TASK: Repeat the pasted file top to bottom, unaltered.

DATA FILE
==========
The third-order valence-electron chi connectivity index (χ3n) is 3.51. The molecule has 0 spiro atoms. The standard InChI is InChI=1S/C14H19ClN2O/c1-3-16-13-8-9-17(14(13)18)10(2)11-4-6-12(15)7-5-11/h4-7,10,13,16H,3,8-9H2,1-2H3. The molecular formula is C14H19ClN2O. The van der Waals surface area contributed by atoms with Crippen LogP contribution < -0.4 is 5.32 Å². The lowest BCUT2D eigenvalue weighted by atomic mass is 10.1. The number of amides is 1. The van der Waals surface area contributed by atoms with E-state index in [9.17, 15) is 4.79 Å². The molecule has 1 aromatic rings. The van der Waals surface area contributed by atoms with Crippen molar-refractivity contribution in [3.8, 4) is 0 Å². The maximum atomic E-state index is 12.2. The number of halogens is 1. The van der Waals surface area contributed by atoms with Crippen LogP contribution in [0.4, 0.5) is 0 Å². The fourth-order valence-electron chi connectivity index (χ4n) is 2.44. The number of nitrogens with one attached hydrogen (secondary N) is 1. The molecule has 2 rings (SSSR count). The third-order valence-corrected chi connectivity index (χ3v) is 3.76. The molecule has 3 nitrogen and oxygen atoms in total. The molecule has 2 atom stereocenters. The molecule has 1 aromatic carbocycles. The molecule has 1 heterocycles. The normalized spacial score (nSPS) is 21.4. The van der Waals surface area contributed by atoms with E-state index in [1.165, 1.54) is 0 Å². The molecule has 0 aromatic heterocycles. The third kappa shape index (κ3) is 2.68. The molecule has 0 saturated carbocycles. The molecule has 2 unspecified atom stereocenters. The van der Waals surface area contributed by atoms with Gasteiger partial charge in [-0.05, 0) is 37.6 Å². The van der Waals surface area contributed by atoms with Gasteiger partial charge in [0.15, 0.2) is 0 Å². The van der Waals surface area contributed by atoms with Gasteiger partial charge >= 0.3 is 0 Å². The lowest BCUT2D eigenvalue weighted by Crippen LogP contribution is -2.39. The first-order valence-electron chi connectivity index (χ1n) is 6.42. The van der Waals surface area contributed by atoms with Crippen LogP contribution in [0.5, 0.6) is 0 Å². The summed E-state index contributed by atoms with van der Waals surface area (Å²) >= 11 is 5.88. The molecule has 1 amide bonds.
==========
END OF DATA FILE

The third-order valence-electron chi connectivity index (χ3n) is 3.51. The molecule has 0 spiro atoms. The standard InChI is InChI=1S/C14H19ClN2O/c1-3-16-13-8-9-17(14(13)18)10(2)11-4-6-12(15)7-5-11/h4-7,10,13,16H,3,8-9H2,1-2H3. The molecular formula is C14H19ClN2O. The van der Waals surface area contributed by atoms with Crippen LogP contribution < -0.4 is 5.32 Å². The lowest BCUT2D eigenvalue weighted by atomic mass is 10.1. The number of amides is 1. The van der Waals surface area contributed by atoms with E-state index in [9.17, 15) is 4.79 Å². The molecule has 1 aromatic rings. The van der Waals surface area contributed by atoms with Crippen molar-refractivity contribution in [3.8, 4) is 0 Å². The maximum atomic E-state index is 12.2. The number of halogens is 1. The van der Waals surface area contributed by atoms with Crippen LogP contribution in [0.4, 0.5) is 0 Å². The fourth-order valence-electron chi connectivity index (χ4n) is 2.44. The number of nitrogens with one attached hydrogen (secondary N) is 1. The molecule has 2 rings (SSSR count). The third-order valence-corrected chi connectivity index (χ3v) is 3.76. The molecule has 3 nitrogen and oxygen atoms in total. The molecule has 2 atom stereocenters. The molecule has 1 aromatic carbocycles. The molecule has 1 heterocycles. The normalized spacial score (nSPS) is 21.4. The van der Waals surface area contributed by atoms with E-state index in [1.165, 1.54) is 0 Å². The molecule has 0 aromatic heterocycles. The third kappa shape index (κ3) is 2.68. The molecule has 0 saturated carbocycles. The molecule has 2 unspecified atom stereocenters. The van der Waals surface area contributed by atoms with Gasteiger partial charge in [-0.05, 0) is 37.6 Å². The van der Waals surface area contributed by atoms with Gasteiger partial charge in [0.15, 0.2) is 0 Å². The van der Waals surface area contributed by atoms with Gasteiger partial charge >= 0.3 is 0 Å². The lowest BCUT2D eigenvalue weighted by Crippen LogP contribution is -2.39. The first-order valence-electron chi connectivity index (χ1n) is 6.42. The van der Waals surface area contributed by atoms with Crippen LogP contribution in [0.5, 0.6) is 0 Å². The summed E-state index contributed by atoms with van der Waals surface area (Å²) >= 11 is 5.88. The molecule has 1 amide bonds.